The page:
This 328-mile cycling route connects Land's End in Cornwall to Bristol via the beautiful, verdant countryside of Devon, Cornwall and Somerset. It’s a fantastic long-distance cycling challenge for cycle tourers, bikepackers or other adventurers looking to get out and explore the beautiful south west of England.
The start of the route in Land's End follows the Cornish Way. This is a delightful trail which runs from Land’s End to Bude and takes you through the gorgeous Cornish countryside.
Near Truro the Cornish Way splits and Route 3 forms the southern option, crossing the River Fal on the King Harry Ferry and taking in Mevagissey, St. Austell and the Eden Project.
The Eden Project is an amazing place and we recommend that you plan a visit into your trip. The massive geodesic domes look positively futuristic as they rise out of the landscape. Housed within them is the largest rainforest in captivity and there are lots of opportunities to learn about the plants if you’re interested.
Heading north the route passes Camelford and the edge of Bodmin Moor on the way to the seaside resort town of Bude in north Cornwall.
It’s worth spending some extra time on atmospheric Bodmin Moor. It’s a World Heritage Site, the largest Area of Outstanding Natural Beauty in Cornwall and most of the moor has been declared a Site of Special Scientific Importance. Due to the lack of light pollution it also has Dark Skies status.
If you enjoy hiking then we’d recommend spending a few days in this area exploring the local trails. Bodmin Moor contains the two highest peaks in Cornwall, Rough Tor and Brown Willy, which offer fabulous views of their surroundings.
As Route 3 continues out of Bude towards Bristol it becomes the West Country Way. As you cycle along this section you’ll enjoy the varied landscapes of the West Country including Devon's rolling countryside, wild Exmoor, tranquil canal towpaths and the Mendip Hills.
In Exmoor, keep an eye out for a series of benches made from local materials to reflect the characteristics of the local area. Craftspeople Robert Kilvington, Keith Rand and Eve Body, assisted by Des Sharp, were commissioned to make a series of benchmarks. The designs are inspired by the unique landscape.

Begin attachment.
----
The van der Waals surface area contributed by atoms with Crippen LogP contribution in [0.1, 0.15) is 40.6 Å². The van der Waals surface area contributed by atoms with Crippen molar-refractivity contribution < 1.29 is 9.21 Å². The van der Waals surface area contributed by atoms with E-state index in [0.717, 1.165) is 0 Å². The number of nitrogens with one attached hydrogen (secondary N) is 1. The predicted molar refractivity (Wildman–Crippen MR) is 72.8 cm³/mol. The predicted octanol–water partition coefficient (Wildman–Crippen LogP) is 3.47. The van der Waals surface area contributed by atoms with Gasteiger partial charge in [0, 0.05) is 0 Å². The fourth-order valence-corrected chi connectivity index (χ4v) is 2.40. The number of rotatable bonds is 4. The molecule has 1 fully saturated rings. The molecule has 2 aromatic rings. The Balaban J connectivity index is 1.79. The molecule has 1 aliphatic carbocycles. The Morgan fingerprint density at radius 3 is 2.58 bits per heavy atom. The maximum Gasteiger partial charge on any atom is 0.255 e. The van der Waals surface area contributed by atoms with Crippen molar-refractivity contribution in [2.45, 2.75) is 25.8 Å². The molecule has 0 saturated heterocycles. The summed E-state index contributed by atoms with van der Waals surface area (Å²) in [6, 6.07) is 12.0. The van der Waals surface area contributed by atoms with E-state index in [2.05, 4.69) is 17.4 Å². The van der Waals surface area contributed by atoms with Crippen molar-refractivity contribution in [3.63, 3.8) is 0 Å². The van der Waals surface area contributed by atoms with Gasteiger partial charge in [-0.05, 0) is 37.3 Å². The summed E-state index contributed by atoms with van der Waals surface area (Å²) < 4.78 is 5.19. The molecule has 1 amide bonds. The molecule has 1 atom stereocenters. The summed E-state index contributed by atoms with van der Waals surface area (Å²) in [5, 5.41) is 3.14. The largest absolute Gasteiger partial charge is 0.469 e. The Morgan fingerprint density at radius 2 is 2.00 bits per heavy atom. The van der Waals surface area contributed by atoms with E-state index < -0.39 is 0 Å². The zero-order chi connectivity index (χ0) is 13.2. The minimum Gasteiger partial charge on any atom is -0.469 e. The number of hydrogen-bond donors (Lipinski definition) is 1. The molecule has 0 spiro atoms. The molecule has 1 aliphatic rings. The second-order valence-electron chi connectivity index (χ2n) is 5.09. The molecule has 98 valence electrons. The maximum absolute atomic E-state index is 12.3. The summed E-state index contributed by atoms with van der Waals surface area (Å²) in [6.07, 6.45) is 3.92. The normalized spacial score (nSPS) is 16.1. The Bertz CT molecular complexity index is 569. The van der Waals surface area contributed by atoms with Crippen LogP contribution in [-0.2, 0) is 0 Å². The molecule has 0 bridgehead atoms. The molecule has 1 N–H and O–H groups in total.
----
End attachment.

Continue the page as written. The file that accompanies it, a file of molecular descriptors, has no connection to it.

The sites of the benches were carefully chosen to create resting places which fit with their surroundings, oriented towards a particular view, and sometimes to provide shelter from the prevailing wind and weather.
The route from Bridgwater to Bristol crosses the Somerset Levels, Mendip Hills and the Chew Valley on mainly country roads. You also pass through Street, Glastonbury, Wells and Chew Magna.
This part of the country is full of charming areas. Why not visit Glastonbury Tor, a tower-topped hill linked to Arthurian legend or the Shoe Museum in Street, which houses more than 1,500 shoes from Roman to modern day?
We have taken all responsible steps to ensure that these routes are safe and achievable by people with a reasonable level of fitness. However, all outdoor activities involve a degree of risk. To the extent permitted by law, Sustrans accepts no responsibility for any accidents or injury resulting from following these routes. Walking and cycling routes change over time. Weather conditions may also affect path surfaces. Please use your own judgement when using the routes based upon the weather and the ability, experience and confidence levels of those in your group.